Malaysia's transport minister has said there is a "high possibility" that debris found in Mozambique came from a Boeing 777, the same model as missing Malaysia Airlines flight MH370.
Australia said the location was consistent with models of where ocean drifts could carry debris.
The 1m-long (3.3ft) piece of metal was found on a sandbank at the weekend.
MH370 disappeared in March 2014 while en route from Kuala Lumpur to Beijing, carrying 239 passengers.
Despite an extensive deep water search, led by Australia, the plane and all its passengers remain missing.
Malaysia's transport minister Liow Tiong Lai said on Twitter that based on early reports, there was a "high possibility debris found in Mozambique belongs to a B777".
But he said: "I urge everyone to avoid undue speculation as we are not able to conclude that the debris belongs to MH370 at this time."
He said Malaysian aviation teams were working with their Australian counterparts to retrieve the debris.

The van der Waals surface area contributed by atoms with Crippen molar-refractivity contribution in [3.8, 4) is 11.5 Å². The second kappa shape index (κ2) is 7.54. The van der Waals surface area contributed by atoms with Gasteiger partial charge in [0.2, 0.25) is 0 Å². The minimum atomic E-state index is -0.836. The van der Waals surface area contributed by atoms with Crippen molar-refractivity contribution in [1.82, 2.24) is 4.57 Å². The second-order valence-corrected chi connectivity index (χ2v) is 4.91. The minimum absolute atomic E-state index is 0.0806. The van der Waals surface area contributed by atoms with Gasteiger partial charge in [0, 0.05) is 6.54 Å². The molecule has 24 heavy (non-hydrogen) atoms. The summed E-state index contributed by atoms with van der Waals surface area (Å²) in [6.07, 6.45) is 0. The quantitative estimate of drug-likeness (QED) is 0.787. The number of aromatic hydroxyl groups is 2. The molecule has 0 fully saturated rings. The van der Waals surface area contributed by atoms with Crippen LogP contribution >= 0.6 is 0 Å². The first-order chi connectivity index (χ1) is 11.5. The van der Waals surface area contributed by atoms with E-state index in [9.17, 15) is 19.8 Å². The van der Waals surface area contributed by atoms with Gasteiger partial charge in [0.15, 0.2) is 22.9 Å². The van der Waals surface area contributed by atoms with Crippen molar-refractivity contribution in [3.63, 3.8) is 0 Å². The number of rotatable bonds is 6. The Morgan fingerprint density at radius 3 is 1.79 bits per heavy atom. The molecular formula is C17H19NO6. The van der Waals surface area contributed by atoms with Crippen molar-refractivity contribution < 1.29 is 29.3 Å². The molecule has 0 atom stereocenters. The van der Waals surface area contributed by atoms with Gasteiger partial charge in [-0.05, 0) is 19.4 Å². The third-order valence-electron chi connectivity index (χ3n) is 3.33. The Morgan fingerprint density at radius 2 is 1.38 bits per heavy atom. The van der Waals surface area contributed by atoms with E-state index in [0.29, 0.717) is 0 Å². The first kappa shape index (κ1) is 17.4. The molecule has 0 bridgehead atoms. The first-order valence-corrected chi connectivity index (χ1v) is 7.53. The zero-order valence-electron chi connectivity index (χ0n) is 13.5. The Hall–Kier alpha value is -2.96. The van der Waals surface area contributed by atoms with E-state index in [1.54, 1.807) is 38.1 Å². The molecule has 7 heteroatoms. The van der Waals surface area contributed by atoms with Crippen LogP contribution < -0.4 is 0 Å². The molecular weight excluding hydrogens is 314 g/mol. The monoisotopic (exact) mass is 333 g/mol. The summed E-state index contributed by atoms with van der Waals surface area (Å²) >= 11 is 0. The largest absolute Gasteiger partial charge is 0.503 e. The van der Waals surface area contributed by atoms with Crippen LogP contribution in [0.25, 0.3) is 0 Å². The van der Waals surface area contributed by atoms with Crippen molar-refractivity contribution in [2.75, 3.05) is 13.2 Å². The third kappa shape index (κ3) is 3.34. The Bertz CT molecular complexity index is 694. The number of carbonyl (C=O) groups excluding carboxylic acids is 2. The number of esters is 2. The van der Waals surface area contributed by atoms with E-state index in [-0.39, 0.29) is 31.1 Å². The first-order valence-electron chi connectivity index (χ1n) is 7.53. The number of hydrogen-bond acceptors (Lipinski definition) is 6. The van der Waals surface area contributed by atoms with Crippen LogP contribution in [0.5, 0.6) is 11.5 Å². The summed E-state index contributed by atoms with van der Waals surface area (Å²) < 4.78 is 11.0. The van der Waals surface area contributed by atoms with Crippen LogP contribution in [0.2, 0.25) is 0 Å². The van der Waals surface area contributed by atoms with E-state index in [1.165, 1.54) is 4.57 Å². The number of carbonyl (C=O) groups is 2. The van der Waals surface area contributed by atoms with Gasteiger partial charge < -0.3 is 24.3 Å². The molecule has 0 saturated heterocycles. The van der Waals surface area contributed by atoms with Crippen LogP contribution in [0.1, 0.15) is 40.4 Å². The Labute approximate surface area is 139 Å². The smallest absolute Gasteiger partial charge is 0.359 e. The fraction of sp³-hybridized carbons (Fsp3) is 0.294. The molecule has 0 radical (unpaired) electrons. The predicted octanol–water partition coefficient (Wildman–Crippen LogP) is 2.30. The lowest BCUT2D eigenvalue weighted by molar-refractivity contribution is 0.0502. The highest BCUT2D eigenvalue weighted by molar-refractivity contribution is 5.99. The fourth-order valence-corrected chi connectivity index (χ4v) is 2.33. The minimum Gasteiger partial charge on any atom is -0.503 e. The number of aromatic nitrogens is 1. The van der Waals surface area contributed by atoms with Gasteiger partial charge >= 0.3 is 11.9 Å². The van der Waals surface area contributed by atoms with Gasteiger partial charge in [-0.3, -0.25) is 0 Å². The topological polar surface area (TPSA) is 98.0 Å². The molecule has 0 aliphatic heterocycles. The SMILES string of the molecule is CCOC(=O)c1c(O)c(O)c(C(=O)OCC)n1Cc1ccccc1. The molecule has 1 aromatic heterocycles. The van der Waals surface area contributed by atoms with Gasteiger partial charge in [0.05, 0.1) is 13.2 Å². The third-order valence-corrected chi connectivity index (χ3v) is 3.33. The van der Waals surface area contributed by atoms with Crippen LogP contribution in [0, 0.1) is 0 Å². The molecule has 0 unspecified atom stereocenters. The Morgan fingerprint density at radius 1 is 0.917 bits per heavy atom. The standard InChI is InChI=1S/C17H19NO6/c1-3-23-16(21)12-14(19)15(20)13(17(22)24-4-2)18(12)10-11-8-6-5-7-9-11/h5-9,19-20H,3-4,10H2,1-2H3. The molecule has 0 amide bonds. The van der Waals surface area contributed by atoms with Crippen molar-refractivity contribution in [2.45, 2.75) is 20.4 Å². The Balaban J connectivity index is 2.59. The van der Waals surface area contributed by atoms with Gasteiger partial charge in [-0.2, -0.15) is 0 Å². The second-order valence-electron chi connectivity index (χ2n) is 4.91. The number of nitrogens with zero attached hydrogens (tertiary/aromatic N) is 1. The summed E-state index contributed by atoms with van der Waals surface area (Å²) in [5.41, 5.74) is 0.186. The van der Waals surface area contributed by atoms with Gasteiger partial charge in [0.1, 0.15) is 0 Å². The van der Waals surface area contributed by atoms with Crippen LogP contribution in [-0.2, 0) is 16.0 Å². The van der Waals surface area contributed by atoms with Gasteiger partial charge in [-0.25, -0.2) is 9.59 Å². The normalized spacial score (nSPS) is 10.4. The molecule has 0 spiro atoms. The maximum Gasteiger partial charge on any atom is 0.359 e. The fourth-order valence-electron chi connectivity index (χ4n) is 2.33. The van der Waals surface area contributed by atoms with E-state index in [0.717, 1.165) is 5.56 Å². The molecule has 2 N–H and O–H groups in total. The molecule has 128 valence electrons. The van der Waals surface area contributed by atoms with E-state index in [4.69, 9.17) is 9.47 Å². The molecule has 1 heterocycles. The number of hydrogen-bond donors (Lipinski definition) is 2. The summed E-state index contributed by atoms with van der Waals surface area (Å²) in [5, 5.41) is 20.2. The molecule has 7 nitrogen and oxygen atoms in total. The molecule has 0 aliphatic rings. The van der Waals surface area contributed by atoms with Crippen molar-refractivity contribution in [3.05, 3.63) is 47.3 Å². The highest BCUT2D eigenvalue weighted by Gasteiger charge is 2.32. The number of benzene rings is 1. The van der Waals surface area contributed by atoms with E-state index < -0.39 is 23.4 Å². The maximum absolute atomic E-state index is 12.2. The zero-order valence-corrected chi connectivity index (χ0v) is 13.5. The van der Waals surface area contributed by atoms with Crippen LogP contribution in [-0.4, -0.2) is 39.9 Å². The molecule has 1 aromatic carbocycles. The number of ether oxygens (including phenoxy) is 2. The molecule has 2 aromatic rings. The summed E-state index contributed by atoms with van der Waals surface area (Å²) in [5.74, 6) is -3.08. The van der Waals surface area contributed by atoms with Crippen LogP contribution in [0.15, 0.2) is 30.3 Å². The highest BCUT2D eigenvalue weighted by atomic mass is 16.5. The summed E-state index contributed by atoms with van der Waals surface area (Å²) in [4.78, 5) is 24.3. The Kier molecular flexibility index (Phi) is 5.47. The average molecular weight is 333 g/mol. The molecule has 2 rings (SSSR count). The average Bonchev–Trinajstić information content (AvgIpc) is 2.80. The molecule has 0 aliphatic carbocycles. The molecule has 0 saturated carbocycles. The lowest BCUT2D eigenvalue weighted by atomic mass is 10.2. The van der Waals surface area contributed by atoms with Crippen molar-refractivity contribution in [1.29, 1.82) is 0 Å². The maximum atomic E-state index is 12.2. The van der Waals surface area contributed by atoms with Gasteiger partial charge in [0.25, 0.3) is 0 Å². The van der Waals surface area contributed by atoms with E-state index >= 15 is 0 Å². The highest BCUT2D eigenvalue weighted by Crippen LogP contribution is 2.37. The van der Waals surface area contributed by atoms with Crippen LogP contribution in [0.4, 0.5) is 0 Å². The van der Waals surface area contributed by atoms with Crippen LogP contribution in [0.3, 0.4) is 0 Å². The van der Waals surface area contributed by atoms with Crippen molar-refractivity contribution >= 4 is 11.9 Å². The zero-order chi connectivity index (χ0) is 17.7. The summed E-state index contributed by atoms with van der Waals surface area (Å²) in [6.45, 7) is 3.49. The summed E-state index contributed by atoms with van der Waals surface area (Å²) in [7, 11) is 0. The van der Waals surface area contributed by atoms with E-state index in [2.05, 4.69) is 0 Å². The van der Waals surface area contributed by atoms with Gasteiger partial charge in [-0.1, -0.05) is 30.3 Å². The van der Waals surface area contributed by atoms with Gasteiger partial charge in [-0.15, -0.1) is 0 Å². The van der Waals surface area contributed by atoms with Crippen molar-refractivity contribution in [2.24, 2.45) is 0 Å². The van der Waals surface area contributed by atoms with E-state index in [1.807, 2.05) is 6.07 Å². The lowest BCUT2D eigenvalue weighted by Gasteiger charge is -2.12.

Australia's minister for infrastructure and transport Darren Chester said in a statement that the location of the piece was consistent with drift patterns of debris and "reaffirms the search area for MH370 in the southern Indian Ocean".
He said the piece would be transferred to Australia where it would be examined.
If confirmed, the object found in Mozambique would be the second piece of known debris from the aircraft to be found. Last year authorities found a piece of the plane's wing on the shore of Reunion island in the Indian Ocean.
According to reports, the new object was discovered on a sandbank off the coast of Mozambique. NBC News said it was found by an American man who had been tracking the investigation into the missing flight.
Mozambican authorities have no information on the sighting of the object, interior ministry spokesman Inacio Dina told Reuters.
The US National Transportation Safety Board and aircraft manufacturer Boeing declined to comment.
Based on satellite communications data, MH370 is thought to have crashed in the Indian Ocean.